Generally, the following process happens:
After the procedure, you will be taken to the recovery room. Once your blood pressure, pulse, and breathing are stable and you are alert, you will be taken to your hospital room.
You may get pain medicine as needed, either by a nurse or by giving it yourself through a device connected to your intravenous (IV) line.
You will be encouraged to move around while you are in bed, and then to get out of bed and walk around as your strength improves. The first time you get up, ask the nurse to help you, so you do not fall or faint. It is important for you to move around soon after your surgery to prevent blood clots.
At first, you will get fluids through an IV. That evening or the next day, you will be given liquids such as broth or clear juice to drink. As you are able to take liquids, you may be given thicker liquids, such as pudding, milk, or cream soup. This is followed by foods that you do not have to chew, such as hot cereal or pureed foods. Some surgeons recommend a liquid diet for 1 to 2 weeks. Your healthcare provider will instruct you about how long to stay on liquid until it is time to progress to eat pureed foods after surgery. By 4 to 6 weeks after your procedure, you may be eating solid foods.
You will be instructed about taking nutritional supplements to replace the nutrients lost due to the reconstruction of the digestive tract. You will also be encouraged to maximize protein intake, often with protein drinks.
Before you are discharged from the hospital, follow-up visits are arranged.
When should I call my healthcare provider?
Report any of these symptoms to your healthcare provider immediately:
After surgery, your healthcare provider may give you other instructions, depending on your particular situation.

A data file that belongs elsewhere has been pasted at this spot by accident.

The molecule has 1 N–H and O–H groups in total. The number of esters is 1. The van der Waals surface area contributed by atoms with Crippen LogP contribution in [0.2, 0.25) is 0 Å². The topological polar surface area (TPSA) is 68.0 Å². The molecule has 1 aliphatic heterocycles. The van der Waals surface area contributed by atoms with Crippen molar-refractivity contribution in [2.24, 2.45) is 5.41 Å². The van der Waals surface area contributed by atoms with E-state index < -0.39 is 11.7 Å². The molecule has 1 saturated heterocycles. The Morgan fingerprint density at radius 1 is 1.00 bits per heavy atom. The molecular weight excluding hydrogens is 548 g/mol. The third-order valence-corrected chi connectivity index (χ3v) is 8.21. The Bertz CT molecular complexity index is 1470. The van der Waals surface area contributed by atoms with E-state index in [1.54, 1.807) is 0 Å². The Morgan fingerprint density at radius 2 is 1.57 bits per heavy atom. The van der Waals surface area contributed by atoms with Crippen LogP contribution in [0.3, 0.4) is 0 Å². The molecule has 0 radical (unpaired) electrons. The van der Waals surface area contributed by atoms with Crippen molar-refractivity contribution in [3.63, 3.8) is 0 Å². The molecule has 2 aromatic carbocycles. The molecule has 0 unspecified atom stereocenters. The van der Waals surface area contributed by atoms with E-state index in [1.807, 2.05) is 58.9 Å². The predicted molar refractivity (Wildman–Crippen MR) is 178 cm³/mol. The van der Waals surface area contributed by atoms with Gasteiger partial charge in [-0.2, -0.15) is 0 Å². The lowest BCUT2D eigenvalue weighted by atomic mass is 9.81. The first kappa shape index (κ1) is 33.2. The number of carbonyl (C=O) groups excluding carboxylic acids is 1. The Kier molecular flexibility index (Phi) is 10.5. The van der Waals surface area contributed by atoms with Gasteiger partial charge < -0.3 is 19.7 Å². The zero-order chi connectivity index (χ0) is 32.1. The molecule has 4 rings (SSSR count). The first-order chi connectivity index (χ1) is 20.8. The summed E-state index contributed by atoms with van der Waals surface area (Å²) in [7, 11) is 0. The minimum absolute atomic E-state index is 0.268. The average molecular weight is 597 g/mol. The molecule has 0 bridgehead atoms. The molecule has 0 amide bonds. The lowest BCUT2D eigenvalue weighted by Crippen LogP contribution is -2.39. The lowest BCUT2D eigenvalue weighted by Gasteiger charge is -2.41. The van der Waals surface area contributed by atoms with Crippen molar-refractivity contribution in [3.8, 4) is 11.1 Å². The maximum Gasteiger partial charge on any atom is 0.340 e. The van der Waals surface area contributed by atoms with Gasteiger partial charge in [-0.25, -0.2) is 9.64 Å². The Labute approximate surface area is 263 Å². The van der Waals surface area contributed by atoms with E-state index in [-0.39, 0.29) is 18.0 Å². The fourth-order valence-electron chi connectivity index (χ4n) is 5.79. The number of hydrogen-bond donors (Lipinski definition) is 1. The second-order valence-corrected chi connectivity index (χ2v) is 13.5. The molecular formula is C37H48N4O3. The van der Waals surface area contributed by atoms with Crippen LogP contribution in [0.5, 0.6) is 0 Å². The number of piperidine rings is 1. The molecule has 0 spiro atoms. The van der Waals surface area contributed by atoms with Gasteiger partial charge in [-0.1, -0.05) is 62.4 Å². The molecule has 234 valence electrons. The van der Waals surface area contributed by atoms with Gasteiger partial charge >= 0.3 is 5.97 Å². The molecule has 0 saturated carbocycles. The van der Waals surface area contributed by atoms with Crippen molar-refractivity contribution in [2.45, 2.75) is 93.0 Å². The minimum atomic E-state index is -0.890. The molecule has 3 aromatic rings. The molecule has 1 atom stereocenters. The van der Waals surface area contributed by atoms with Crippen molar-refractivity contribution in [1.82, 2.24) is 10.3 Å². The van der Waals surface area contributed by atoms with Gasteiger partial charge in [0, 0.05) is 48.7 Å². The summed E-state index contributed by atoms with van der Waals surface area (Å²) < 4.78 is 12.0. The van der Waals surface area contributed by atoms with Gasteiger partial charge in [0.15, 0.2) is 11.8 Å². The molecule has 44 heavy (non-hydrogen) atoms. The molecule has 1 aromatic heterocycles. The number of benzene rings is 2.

Once you are home, it will be important to keep the surgical area clean and dry. Your healthcare provider will give you bathing instructions. The stitches or surgical staples will be removed during a follow-up visit in a week or so.
The incision and stomach muscles may ache, especially with deep breathing, coughing, and exertion. Take a pain reliever for soreness as advised by your healthcare provider. Aspirin or certain other pain medicines called nonsteroidal anti-inflammatory drugs (NSAIDs) may increase the chance of bleeding. Be sure to take only recommended medicines.
Keep up the breathing exercises used in the hospital to prevent lung infections.
Gradually increase your physical activity as you are able. It may take several weeks or months to return to your previous levels of stamina.
You may be told to avoid lifting heavy items for a few weeks to months, depending on whether the operation was done laparoscopically or with an open technique. This will help prevent strain on your stomach muscles and surgical incision.
Weight loss surgery can be emotionally difficult because you will be adjusting to new dietary habits and a body in the process of change. You may feel especially tired during the first 4 to 6 weeks after surgery. Exercise and going to a support group may be helpful at this time.